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Pompeii, Capri & the Bay of Naples
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Lake Garda, Venice & Verona
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Prices correct as of 30 January 2015
As in 1942, Germany must show restraint over Greece

As in 1942, Germany must show restraint over Greece

Mussolini tried to warn his ally of the danger of bringing the country to its knees. So should we, says Patrick Cockburn
Britain's widening poverty gap should be causing outrage at the start of the election campaign

The short stroll that should be our walk of shame

Courting the global elite has failed to benefit Britain, as the vast disparity in wealth on display in the capital shows
Homeless Veterans appeal: The rise of the working poor: when having a job cannot prevent poverty

Homeless Veterans appeal

The rise of the working poor: when having a job cannot prevent poverty
Prince Charles the saviour of the nation? A new book highlights concerns about how political he will be when he eventually becomes king

Prince Charles the saviour of the nation?

A new book highlights concerns about how political he will be when he eventually becomes king
How books can defeat Isis: Patrick Cockburn was able to update his agenda-setting 'The Rise of Islamic State' while under attack in Baghdad

How books can defeat Isis

Patrick Cockburn was able to update his agenda-setting 'The Rise of Islamic State' while under attack in Baghdad
Judith Hackitt: The myths of elf 'n' safety

Judith Hackitt: The myths of elf 'n' safety

She may be in charge of minimising our risks of injury, but the chair of the Health and Safety Executive still wants children to be able to hurt themselves
The open loathing between Barack Obama and Benjamin Netanyahu just got worse

The open loathing between Obama and Netanyahu just got worse

The Israeli PM's relationship with the Obama has always been chilly, but going over the President's head on Iran will do him no favours, says Rupert Cornwell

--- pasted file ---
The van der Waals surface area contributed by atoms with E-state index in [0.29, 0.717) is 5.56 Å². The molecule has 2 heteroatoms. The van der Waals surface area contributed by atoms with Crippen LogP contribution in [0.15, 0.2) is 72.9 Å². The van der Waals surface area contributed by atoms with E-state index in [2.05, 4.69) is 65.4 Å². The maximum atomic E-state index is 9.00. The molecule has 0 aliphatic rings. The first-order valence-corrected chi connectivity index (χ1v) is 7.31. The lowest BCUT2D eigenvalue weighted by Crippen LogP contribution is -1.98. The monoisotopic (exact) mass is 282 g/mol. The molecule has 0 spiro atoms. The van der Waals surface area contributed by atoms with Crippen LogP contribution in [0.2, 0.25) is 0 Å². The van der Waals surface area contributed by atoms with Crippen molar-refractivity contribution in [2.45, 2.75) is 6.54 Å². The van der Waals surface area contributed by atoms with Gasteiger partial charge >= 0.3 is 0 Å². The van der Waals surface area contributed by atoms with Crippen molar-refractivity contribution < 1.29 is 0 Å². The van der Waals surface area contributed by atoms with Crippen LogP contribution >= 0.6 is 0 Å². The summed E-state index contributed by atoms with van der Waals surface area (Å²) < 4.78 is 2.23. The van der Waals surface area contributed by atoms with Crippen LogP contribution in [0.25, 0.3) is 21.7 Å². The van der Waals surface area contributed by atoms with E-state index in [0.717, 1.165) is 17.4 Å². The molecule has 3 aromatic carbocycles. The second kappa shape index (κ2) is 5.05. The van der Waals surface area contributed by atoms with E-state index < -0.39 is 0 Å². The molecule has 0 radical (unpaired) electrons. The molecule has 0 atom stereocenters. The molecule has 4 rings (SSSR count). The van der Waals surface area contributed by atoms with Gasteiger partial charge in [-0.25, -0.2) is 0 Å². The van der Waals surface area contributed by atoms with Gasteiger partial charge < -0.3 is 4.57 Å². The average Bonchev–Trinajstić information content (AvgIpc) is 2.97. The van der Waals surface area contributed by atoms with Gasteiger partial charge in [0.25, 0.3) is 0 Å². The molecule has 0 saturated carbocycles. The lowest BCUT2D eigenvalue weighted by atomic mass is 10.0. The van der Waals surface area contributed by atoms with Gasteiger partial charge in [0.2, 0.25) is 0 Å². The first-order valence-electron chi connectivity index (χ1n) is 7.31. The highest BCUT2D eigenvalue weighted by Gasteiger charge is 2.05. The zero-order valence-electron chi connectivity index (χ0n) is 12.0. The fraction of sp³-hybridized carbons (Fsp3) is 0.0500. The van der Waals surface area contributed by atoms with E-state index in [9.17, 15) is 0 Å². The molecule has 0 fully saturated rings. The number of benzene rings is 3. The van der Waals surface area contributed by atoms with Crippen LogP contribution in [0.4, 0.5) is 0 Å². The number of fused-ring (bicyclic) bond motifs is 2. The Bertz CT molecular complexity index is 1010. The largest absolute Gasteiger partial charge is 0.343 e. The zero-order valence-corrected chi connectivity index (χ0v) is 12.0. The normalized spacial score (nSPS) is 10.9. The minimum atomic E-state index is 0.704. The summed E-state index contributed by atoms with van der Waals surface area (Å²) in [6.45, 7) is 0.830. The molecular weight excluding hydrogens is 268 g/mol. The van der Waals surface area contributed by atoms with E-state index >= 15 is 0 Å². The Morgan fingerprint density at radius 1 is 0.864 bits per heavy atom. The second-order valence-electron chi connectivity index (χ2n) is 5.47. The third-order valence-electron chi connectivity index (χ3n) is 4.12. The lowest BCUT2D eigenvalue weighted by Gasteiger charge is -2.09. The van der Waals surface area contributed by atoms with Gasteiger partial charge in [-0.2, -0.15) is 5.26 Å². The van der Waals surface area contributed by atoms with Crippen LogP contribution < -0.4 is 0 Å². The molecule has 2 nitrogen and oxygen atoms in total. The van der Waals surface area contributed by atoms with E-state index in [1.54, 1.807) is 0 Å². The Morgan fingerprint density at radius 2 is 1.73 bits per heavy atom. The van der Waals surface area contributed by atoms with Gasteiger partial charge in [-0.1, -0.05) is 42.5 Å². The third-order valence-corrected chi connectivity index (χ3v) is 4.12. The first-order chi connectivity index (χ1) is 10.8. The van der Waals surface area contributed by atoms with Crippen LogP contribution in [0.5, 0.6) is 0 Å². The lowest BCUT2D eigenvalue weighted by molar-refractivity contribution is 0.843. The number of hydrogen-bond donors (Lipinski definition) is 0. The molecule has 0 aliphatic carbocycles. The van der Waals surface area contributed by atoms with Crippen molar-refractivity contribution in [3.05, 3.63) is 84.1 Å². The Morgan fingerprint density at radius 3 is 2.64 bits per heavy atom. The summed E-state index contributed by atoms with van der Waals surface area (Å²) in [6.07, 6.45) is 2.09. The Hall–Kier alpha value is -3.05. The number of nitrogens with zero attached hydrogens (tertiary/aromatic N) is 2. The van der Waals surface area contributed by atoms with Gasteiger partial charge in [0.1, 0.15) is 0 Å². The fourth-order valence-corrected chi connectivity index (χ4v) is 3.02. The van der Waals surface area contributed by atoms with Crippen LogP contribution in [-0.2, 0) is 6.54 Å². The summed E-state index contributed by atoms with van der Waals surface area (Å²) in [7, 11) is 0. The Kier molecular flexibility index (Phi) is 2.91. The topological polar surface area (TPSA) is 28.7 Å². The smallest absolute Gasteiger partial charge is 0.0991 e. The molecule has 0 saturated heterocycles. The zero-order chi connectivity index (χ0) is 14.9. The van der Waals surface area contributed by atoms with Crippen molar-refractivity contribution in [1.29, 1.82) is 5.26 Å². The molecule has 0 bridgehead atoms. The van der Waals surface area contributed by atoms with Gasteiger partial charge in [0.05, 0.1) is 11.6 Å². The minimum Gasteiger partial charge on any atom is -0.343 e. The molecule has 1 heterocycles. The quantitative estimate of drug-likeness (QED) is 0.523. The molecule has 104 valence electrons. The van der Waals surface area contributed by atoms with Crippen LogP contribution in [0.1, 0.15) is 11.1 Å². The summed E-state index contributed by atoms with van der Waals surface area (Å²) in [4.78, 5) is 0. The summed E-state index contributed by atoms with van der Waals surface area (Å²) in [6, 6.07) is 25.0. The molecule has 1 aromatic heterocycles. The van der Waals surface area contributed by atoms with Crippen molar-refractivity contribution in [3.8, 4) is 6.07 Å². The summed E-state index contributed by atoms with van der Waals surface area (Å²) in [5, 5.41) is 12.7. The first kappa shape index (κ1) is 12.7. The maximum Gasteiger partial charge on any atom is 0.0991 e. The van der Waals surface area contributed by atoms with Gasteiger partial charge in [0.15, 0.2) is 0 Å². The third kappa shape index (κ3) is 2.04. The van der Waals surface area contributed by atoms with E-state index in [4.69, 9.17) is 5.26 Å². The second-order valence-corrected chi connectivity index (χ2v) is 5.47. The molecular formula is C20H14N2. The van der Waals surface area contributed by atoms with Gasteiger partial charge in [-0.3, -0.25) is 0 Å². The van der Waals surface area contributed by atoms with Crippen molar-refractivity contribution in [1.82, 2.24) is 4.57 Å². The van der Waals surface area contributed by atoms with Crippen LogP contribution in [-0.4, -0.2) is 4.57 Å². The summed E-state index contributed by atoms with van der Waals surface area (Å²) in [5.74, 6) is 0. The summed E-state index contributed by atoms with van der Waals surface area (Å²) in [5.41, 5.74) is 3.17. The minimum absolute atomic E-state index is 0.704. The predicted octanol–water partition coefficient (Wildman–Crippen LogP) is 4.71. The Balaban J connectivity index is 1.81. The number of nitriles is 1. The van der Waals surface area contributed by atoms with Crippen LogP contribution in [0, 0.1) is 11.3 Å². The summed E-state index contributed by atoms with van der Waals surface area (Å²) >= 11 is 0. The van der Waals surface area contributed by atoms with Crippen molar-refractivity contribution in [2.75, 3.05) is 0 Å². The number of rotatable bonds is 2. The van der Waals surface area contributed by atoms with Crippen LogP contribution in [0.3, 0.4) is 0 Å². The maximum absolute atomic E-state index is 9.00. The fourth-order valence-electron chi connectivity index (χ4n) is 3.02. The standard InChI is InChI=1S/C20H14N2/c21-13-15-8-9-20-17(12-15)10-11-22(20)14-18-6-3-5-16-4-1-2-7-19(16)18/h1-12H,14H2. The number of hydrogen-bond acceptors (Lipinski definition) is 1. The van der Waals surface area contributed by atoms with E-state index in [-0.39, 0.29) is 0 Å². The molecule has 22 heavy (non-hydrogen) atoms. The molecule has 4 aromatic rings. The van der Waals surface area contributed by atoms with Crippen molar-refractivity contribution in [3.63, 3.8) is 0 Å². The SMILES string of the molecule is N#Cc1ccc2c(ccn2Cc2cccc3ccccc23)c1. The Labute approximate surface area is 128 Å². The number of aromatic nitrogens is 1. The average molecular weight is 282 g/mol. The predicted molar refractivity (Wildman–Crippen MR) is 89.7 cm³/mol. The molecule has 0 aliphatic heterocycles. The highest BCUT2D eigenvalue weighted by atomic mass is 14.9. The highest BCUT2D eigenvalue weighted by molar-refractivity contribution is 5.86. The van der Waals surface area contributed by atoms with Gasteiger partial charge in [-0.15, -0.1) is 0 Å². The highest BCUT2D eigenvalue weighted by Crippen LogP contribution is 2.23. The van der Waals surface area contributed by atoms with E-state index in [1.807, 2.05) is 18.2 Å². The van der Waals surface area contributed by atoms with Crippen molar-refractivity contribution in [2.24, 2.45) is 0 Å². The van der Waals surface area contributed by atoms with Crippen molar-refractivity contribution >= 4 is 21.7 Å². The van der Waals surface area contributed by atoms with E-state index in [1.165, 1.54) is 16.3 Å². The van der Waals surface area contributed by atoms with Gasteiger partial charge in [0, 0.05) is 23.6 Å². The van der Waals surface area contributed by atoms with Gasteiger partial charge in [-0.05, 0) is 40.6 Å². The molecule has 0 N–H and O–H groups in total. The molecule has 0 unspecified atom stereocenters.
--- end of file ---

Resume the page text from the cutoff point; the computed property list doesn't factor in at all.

French chefs get 'le huff' as nation slips down global cuisine rankings

French chefs get 'le huff' as nation slips down global cuisine rankings

Fury at British best restaurants survey sees French magazine produce a rival list
Star choreographer Matthew Bourne gives young carers a chance to perform at Sadler's Wells

Young carers to make dance debut

What happened when superstar choreographer Matthew Bourne encouraged 27 teenage carers to think about themselves for once?
Design Council's 70th anniversary: Four of the most intriguing prototypes from Ones to Watch

Design Council's 70th anniversary

Four of the most intriguing prototypes from Ones to Watch
Dame Harriet Walter: The actress on learning what it is to age, plastic surgery, and her unease at being honoured by the establishment

Dame Harriet Walter interview

The actress on learning what it is to age, plastic surgery, and her unease at being honoured by the establishment
Art should not be a slave to the ideas driving it

Art should not be a slave to the ideas driving it

Critics of Tom Stoppard's new play seem to agree that cerebral can never trump character, says DJ Taylor
Bill Granger recipes: Our chef's winter salads will make you feel energised through February

Bill Granger's winter salads

Salads aren't just a bit on the side, says our chef - their crunch, colour and natural goodness are perfect for a midwinter pick-me-up
England vs Wales: Cool head George Ford ready to put out dragon fire

George Ford: Cool head ready to put out dragon fire

No 10’s calmness under pressure will be key for England in Cardiff
Michael Calvin: Time for Old Firm to put aside bigotry and forge new links

Michael Calvin's Last Word

Time for Old Firm to put aside bigotry and forge new links